• Track SLAs, new services rollouts, compare performance between branches and providers, and understand fluctuations. Assess digital quality baselines, establish actionable KPIs, and measure projects’ success.

  • Dynamic alerts, which use regular network and application performance as expected behavior, triggering only on abnormal deviations. Service admins are free from having to set static thresholds that are not reliable across sites, reducing false positives while increasing alert accuracy and their utility.

  • Native integrations with Cisco Catalyst SD-WAN and Cisco Meraki allows ThousandEyes to be deployed automatically, with its agents provisioned directly on Cisco Catalyst, Cisco ISR, or Meraki MX devices with no need for additional computing infrastructure or dedicated monitoring appliances.

  • Accelerate and de-risk operations by understanding the holistic impact of policy changes, which promotes automated workflows and allows for faster rollouts that help improve business agility and digital consistency across the entire organization. This insight is particularly needed in NetDevOps environments.

With better visibility into your SD-WAN environment, you can better manage blind spots and deal with increasing IT complexity, all while drastically reducing mean time to detect (MTTD) and repair (MTTR).

Closing Thoughts

Incorporating digital experience assurance as part of an SD-WAN can bring significant productivity benefits and reduce downtime and the costs associated with downtime. In a 2023 study from Forrester Research, The Total Economic Impact™ Of Cisco ThousandEyes for Enterprise Networks, a composite organization representing five current ThousandEyes customers saw:

  • 60% faster MTTI for disruptive incidents by year three, resulting in improved revenue assurance,

  • 88% fewer FTE-hours spent per incident by year three, improving ITOps and NetOps productivity, and

  • 274% return on investment (ROI) by year three and payback in less than 6 months.

As IT teams gain experience using ThousandEyes, they transition from troubleshooting operations and root cause analysis to more proactive uses, such as decreasing incidents and improving network operations and maintenance windows’ success. And as organizations’ build more familiarity and trust, they begin using ThousandEyes in critical decision-making processes, such as resource allocation, vendor selection, or architecting new services. This strategic move accelerates business growth, enhances brand competitiveness, and streamlines routes to market.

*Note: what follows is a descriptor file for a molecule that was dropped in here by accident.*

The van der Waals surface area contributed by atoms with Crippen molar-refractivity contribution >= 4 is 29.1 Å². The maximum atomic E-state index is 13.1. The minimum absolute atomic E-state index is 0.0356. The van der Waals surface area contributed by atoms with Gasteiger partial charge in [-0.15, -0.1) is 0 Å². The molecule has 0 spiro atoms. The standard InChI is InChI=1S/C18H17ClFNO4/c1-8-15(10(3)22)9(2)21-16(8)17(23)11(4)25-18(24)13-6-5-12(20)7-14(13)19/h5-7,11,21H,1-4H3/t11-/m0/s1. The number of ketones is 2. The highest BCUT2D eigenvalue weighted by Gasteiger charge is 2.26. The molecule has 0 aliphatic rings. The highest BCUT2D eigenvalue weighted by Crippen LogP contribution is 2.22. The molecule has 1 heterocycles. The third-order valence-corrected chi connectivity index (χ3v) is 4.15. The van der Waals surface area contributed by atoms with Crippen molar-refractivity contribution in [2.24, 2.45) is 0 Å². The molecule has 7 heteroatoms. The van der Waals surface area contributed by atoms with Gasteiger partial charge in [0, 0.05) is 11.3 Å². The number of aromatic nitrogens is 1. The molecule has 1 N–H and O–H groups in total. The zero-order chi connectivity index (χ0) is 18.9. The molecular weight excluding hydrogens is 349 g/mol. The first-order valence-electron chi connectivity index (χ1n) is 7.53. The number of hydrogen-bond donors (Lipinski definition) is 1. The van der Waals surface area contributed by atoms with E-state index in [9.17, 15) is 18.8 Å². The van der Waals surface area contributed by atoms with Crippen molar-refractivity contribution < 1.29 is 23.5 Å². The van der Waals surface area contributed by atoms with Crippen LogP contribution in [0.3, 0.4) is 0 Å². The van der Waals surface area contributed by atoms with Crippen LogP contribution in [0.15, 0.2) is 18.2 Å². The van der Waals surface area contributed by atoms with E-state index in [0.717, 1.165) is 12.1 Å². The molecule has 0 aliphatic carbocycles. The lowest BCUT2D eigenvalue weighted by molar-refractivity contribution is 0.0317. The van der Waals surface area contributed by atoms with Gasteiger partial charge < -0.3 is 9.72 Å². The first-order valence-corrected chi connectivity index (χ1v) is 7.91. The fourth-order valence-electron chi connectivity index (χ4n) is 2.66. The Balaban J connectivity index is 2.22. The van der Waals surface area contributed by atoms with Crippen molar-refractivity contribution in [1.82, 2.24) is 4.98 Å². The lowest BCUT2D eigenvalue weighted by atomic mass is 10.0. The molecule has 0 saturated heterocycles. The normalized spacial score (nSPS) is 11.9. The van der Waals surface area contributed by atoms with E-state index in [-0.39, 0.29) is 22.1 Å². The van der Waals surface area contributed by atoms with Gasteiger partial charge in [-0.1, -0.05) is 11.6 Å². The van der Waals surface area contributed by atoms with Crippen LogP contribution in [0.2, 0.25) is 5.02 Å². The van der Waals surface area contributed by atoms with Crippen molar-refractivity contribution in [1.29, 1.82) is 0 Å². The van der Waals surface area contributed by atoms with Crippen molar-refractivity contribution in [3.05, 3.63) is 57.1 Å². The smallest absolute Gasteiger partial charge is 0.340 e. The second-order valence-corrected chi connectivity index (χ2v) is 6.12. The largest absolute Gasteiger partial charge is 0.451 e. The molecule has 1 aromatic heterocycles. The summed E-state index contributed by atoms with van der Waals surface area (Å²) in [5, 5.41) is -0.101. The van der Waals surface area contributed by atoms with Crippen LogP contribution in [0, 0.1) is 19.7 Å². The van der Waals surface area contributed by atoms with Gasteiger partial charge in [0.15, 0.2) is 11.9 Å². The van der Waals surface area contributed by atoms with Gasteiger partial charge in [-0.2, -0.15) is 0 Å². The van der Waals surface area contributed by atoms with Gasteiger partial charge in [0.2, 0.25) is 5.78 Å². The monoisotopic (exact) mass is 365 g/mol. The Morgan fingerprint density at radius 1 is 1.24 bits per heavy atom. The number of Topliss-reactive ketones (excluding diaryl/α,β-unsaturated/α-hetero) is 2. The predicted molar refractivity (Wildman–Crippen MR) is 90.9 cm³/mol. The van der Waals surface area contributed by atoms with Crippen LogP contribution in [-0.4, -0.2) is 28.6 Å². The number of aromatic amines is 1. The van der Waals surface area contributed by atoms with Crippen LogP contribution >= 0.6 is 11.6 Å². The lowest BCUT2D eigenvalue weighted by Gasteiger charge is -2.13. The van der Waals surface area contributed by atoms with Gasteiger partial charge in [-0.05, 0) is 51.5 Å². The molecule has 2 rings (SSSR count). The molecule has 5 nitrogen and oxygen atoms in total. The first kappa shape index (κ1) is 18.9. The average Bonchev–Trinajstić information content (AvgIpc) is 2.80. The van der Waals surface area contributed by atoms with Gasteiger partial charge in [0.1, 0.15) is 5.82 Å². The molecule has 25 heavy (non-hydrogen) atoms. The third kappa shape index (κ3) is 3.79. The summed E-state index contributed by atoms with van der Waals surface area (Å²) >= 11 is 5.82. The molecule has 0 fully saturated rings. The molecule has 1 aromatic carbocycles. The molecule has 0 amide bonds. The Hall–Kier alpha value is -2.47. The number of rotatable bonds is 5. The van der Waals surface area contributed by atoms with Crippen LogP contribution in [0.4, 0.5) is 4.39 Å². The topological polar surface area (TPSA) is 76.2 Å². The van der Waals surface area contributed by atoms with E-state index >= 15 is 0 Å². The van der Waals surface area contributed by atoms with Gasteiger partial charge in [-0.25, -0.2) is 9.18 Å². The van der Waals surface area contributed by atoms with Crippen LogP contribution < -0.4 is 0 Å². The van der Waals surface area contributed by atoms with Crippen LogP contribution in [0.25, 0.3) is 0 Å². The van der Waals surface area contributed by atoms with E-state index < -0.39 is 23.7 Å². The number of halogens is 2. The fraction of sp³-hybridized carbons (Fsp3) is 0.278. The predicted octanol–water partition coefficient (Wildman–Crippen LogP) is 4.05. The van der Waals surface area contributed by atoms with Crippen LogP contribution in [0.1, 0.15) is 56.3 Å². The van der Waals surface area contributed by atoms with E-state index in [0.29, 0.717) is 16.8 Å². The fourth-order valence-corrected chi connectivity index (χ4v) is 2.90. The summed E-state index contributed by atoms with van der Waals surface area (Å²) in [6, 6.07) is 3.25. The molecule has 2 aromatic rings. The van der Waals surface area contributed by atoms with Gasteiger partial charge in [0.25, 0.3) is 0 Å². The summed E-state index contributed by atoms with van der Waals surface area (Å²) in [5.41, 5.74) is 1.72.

The value of visibility is often only appreciated after it is experienced—something that happens in our everyday lives. If we were to travel back in time and survey users about their sentiments for navigation apps or car parking cameras, the enthusiasm would likely be lower than it is today. Everyone could live without them back then, although that is hardly the case now. People have come to realize these products make them more efficient, confident, and capable, thereby improving their experience and enhancing their capabilities and value derived from cars in this case.

ThousandEyes WAN Insights does a similar thing, but instead, for Cisco SD-WAN. Based on historical data, it recommends the best network paths for each service and site according to an organization's requirements. It can even identify how many users would benefit from each suggested policy change as well as the projected improvements to user experience. Now, that is putting SD-WAN to work!

Screenshot of a dashboard in WAN Insights
Figure 4. WAN Insights dashboard view

Just as teams have to respond immediately to major incidents, despite their rarity, to avoid excessive remediation costs, they should also recognize that there can be incremental productivity gains that accumulate to substantial value creation and savings over time. Unfortunately, these minor improvements often receive less attention than they deserve. And, as the technology landscape continues to evolve, future investments should be forward-looking and ready to take on the uncertainty.

ThousandEyes helps organizations be better positioned for the future, whatever it may be. Feel free to share this article with your team. And, if you are interested in trying ThousandEyes, do reach out to us. We are more than happy to discuss how ThousandEyes can address your organization’s use cases and conduct a proof of value. These are quick and easy to implement, with close to no overhead, and will rapidly demonstrate improvements.